To determine whether animals can experience actual pain (not simply nociception), it is necessary to show that they

can discriminate painful from nonpainful states; make decisions based on this discrimination in a way that cannot arise from evolved nonconscious nociceptive responses; demonstrate motivations to avoid pain; and display affective states of fear or anxiety if threatened with noxious stimuli. In addition, animals experiencing pain might be expected to exhibit spontaneous behavioral changes including sustained signals of distress and impairments in normal behaviors such as sleep.

Animals show all these behaviors. Additionally, there is ample evidence that emotional pain in animals is real. The mere threat of foot shock (electric) induces signs of stress in rats and mice that can be alleviated with anxiolytics (drugs that reduce anxiety).

Even fish show responses to a painful event: guarding behaviors, unresponsiveness to external stimuli and increased respiration, all of which improve with morphine. This is called analogous evidence: evidence that they are, mechanistically at least, directly analogous to pain responses in more complex animals.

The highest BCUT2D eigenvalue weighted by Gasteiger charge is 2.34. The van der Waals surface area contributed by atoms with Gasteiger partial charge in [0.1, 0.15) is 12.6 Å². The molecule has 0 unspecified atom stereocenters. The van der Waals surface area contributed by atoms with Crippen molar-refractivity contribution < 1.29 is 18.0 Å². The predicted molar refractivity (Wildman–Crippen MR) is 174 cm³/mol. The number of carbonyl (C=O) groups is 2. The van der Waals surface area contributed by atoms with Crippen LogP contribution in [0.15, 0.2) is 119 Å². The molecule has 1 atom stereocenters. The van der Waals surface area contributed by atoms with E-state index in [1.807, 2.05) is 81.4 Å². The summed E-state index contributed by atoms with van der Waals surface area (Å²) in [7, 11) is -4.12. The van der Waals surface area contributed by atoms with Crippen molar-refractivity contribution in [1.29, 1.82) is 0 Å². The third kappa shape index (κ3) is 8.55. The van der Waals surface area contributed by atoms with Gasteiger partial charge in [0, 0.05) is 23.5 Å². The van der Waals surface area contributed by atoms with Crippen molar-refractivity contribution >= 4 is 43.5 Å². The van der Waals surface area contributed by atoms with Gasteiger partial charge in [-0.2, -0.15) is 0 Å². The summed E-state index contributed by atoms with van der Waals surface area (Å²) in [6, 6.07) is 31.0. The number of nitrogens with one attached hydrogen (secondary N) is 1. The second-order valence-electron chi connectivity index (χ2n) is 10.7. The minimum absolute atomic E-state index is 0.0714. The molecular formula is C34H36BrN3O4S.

Humans are animals

The nervous system of mammals is fairly identical to our own (we are animals). A chimpanzee who is afraid of a pin after being stuck with one 20 times in a row clearly feels physical pain and fear. That a chimp can mourn the death of a parent by not eating and not moving for days clearly indicates that they can experience emotional pain.

In summary:

Pain is subjective. I cannot really tell exactly what you feel if your arm is ripped off (your bird-wing example) or (don't read if queasy type)

if you are given an electric shock, your throat is slit and, while still bleeding, you are dipped in boiling water to remove your body hair in a whole body hair plucker (which is how most poultry - usually males, not hens, btw - meet their makers).

By definition, only you can tell us.

But common sense and experience tells us it would be painful. And, yes, animals feel pain pretty much exactly like we do. Because we are exceedingly "more alike" than we are "slightly different".

Can animals feel pain?
Pain in Research Animals: General Principles and Considerations
Which Responses Indicate Pain and Which Nonhuman Vertebrates Display Them?<- read this if you really want to know
Evolution of pain

  • $\begingroup$ so what about those waveforms which you guys were discussing in this question... biology.stackexchange.com/questions/25986/… $\endgroup$
    – azam
    Commented Feb 21, 2015 at 20:43